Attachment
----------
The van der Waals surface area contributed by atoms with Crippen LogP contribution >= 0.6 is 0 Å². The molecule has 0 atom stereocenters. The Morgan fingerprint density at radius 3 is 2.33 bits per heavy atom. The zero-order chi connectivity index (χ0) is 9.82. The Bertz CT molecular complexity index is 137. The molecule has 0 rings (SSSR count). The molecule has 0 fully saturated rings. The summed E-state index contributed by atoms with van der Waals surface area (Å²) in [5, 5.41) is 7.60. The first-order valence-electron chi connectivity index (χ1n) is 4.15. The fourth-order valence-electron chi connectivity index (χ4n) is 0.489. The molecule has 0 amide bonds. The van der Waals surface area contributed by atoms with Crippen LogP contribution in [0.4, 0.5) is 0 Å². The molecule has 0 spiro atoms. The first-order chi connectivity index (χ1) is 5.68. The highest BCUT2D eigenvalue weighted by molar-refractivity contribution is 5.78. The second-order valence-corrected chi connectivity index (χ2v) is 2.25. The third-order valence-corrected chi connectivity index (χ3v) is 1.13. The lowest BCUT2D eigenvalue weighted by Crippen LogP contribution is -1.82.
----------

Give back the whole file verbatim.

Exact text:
The van der Waals surface area contributed by atoms with Crippen LogP contribution >= 0.6 is 0 Å². The molecule has 0 atom stereocenters. The Morgan fingerprint density at radius 3 is 2.33 bits per heavy atom. The zero-order chi connectivity index (χ0) is 9.82. The Bertz CT molecular complexity index is 137. The molecule has 0 rings (SSSR count). The molecule has 0 fully saturated rings. The summed E-state index contributed by atoms with van der Waals surface area (Å²) in [5, 5.41) is 7.60. The first-order valence-electron chi connectivity index (χ1n) is 4.15. The fourth-order valence-electron chi connectivity index (χ4n) is 0.489. The molecule has 0 amide bonds. The van der Waals surface area contributed by atoms with Crippen LogP contribution in [0.4, 0.5) is 0 Å². The molecule has 0 spiro atoms. The first-order chi connectivity index (χ1) is 5.68. The highest BCUT2D eigenvalue weighted by molar-refractivity contribution is 5.78. The second-order valence-corrected chi connectivity index (χ2v) is 2.25. The third-order valence-corrected chi connectivity index (χ3v) is 1.13. The lowest BCUT2D eigenvalue weighted by Crippen LogP contribution is -1.82.